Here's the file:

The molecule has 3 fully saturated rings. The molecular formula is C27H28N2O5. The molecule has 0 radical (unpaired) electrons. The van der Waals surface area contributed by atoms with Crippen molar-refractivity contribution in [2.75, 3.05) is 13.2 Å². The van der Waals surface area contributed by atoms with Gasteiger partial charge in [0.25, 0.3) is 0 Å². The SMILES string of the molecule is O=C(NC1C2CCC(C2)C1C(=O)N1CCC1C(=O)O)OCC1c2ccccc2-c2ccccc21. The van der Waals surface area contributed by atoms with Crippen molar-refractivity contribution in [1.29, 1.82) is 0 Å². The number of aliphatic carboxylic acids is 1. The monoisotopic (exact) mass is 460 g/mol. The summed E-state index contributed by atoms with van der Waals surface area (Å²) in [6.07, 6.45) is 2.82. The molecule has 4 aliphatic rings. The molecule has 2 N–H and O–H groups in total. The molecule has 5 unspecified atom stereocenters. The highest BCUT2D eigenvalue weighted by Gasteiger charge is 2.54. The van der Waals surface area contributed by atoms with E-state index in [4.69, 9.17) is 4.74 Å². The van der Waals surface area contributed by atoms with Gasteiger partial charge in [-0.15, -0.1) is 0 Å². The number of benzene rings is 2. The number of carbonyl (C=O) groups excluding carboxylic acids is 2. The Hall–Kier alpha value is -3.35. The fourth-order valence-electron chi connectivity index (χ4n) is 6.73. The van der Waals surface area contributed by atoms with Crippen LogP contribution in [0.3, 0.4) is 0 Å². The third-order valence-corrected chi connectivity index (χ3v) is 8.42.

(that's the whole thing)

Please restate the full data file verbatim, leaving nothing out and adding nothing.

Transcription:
The molecule has 3 fully saturated rings. The molecular formula is C27H28N2O5. The molecule has 0 radical (unpaired) electrons. The van der Waals surface area contributed by atoms with Crippen molar-refractivity contribution in [2.75, 3.05) is 13.2 Å². The van der Waals surface area contributed by atoms with Gasteiger partial charge in [0.25, 0.3) is 0 Å². The SMILES string of the molecule is O=C(NC1C2CCC(C2)C1C(=O)N1CCC1C(=O)O)OCC1c2ccccc2-c2ccccc21. The van der Waals surface area contributed by atoms with Crippen molar-refractivity contribution in [1.29, 1.82) is 0 Å². The number of aliphatic carboxylic acids is 1. The monoisotopic (exact) mass is 460 g/mol. The summed E-state index contributed by atoms with van der Waals surface area (Å²) in [6.07, 6.45) is 2.82. The molecule has 4 aliphatic rings. The molecule has 2 N–H and O–H groups in total. The molecule has 5 unspecified atom stereocenters. The highest BCUT2D eigenvalue weighted by Gasteiger charge is 2.54. The van der Waals surface area contributed by atoms with E-state index in [4.69, 9.17) is 4.74 Å². The van der Waals surface area contributed by atoms with Gasteiger partial charge in [-0.15, -0.1) is 0 Å². The number of benzene rings is 2. The number of carbonyl (C=O) groups excluding carboxylic acids is 2. The Hall–Kier alpha value is -3.35. The fourth-order valence-electron chi connectivity index (χ4n) is 6.73. The van der Waals surface area contributed by atoms with Crippen LogP contribution in [0.3, 0.4) is 0 Å². The third-order valence-corrected chi connectivity index (χ3v) is 8.42.